Water Play

Water Play

 

 

There is nothing quite like the magic of water. Swooshing, swirling and splashing, young children become completely absorbed in running their hands through the smooth ripples of this fabulous liquidy stuff which has all kinds of potential. It drips, sprinkles, splashes, pours and gushes, and makes all sorts of wonderful splishy sounds. (IPPA, 2007)

 

 


Why Playing with Water is Good for Children?

Water play, both indoors and outdoors, is a unique activity for children because it’s always available, open-ended, and provides opportunities for extended learning.  Water play fosters learning in all developmental areas. It provides opportunities for children to experiment with math and science concepts, strengthen their physical skills, advance their social and emotional skills, and enhance language development.


1. It is Open-Ended

Water is one of the basic raw materials for purposeful play. Just like sand, clay, and blocks, children can use water without being constrained by the one, right way to use it. Unlike many of the commercially produced, flashy playthings available today, water is a plaything that fosters curiosity, imagination, and experimentation--and it is free. There are endless ways that you can set up water play both indoors and outdoors, in the sink or a plastic tub, in a water tray, in small individual containers or in a paddling pool indoors.

 

 

 

 

 

  

 

 


2. It Promotes Physical Development

Water play encourages the development of gross motor skills as children use their large muscles to lift buckets and wield big sponges during the play or while they fill, empty, and clean up the water area. Providing short-handled mops for children for cleaning up drips and splashes can also enhance large-muscle development.

 

 

 

 

 

 

 

 

Water play encourages the development of eye/hand coordination through pouring, squeezing, stirring, painting, scrubbing, and squirting. When you add different elements to water (sand, stones, mud), children can widen their sensory experiences as they put their hands in different textures (gritty, squishy, and slimy) and different temperatures (warm, cool, and cold).

 

 

 

 

 

 

 

 


3. It teaches Mathematical  and Science Concepts

Similar to sand, water is an effective way to develop children’s maths knowledge, skills and understanding. Playing with them involves investigating, experimenting, constructing and problem solving.

Children begin to understand and experiment with concepts such as more/less, same/different, many/few, empty/full, before/after, greater than/less than, and counting.

Children can learn about measurement by using measuring cups or discovering the best way to squirt long and short distances using squeeze bottles or plant misters filled with water. 

 

 

 

 

 

 

 

 

Maths and Science experiences with water

  • Sorting, counting and comparing objects that float 
  • counting how many pebbles were added to a small bucket of water before it spilt out 
  • Netting slimy worms of cooked spaghetti and comparing their lengths
  • Using a hose to make water patterns on the ground
  • Squeezing plastic bottles to empty and fill them up
  • Deciding when a container is nearly half full
  • Pouring water into a funnel to fill various containers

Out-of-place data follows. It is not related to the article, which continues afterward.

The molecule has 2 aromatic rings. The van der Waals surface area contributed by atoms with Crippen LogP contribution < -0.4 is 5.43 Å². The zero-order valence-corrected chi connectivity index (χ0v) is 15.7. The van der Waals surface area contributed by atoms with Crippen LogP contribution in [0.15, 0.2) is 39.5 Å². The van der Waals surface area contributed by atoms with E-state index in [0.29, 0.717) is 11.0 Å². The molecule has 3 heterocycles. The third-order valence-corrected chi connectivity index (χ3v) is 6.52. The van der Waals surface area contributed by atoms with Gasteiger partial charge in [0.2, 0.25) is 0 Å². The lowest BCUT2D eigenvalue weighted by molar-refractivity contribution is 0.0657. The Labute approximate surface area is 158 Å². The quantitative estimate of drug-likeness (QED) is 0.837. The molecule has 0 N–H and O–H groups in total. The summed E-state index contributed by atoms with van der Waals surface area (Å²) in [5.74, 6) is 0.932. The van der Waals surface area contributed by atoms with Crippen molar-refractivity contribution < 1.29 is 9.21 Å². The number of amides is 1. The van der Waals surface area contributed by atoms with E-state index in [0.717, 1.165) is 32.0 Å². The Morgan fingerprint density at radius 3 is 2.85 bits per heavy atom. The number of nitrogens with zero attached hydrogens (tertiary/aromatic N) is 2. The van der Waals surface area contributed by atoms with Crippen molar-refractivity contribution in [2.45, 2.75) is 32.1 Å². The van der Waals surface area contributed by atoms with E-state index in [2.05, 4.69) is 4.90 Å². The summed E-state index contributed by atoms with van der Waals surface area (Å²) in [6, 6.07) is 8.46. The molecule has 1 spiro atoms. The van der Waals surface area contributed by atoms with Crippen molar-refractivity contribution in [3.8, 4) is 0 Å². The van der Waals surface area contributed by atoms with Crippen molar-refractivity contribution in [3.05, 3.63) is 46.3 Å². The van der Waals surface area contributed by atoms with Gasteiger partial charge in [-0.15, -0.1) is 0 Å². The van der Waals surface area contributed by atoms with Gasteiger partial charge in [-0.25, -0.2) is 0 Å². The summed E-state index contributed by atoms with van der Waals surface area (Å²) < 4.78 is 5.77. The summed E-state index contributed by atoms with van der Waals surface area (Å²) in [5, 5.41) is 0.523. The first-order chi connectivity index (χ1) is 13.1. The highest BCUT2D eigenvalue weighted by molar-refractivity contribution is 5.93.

• Showing where to hold the hose to make rainbows in the sun 
  • Sorting into two sets the objects that float and those that sink 
  • Filling containers until the water overflows and discussing what that means

 


 

4. It Encourages Social Skills and Cooperation

Children practice their social interactions as they work closely with one another during water play. They solve problems about how to play cooperatively; negotiate; and share equipment, space, and materials.

Water play offers a great opportunity to help children play together. To encourage cooperative play at the water tray, provide materials that children can use together, such as water wheels and large buckets that take two to fill or carry. Also, because water play is such a simple and open-ended with no confusing rules, all of the children can have a turn if you have multiples of objects and toys in the water.

 Water play can also work well when different age groups are playing together, as each child can play in their own way. 

  

 

 

 

 

 

 


5. It Fosters Creativity

Water encourages children to use their imagination. As the children play, they may pretend that they work at a car wash or pretend the water tray is a bathing area for their dolls. Water also encourages children to try out new ideas and solutions to problems in a safe environment especially when the children are have a variety of materials and equipment available to them to use in their water play.

  

 

 

 

 

 

 


References:

IPPA, the Early Childhood Organisation, 2007 “Inspiring Play in Early Childhood”. IPPA, the Early Childhood Organisation

http://www.communityplaythings.com/resources/articles/2005/making-the-most-of-water-play

http://www.earlychildhoodnews.com/earlychildhood/article_view.aspx?ArticleID=374

http://www.hanen.org/Helpful-Info/Fun-Activities/Water-Play-with-Preschoolers-The-Hanen-Way.aspx

Play Tip Sheets

Resources

  • Animals 
  • Aquarium Rocks 
  • Assorted Containers 
  • Boats 
  • Bottles 
  • Dolls 
  • Fish 
  • Fishing nets 
  • Food Colouring/Scents Funnels 
  • Kitchen Utensils 
  • Measuring Tools 
  • Sand/dirt 
  • Shells 
  • Shovels 
  • Sponges 
  • Spoons 
  • Squeezy Bottles 
  • Straws 
  • Tea set 
  • Tubes 
  • Washboard 
  • Water wheels

Useful Vocabulary

  • Before/After 
  • Bubbly 
  • Egg Beater 
  • Empty/Full 
  • Evaporation 
  • Float
  • Funnell 
  • Greater than/Less than 
  • Many/Few 
  • Moisture 
  • More/Less 
  • Pour 
  • Same/Different 
  • Shallow/Deep 
  • Sieve 
  • Sink
  • Splash 
  • Stream 
  • Surface
Copyright 2020 by Kildare County Childcare Committee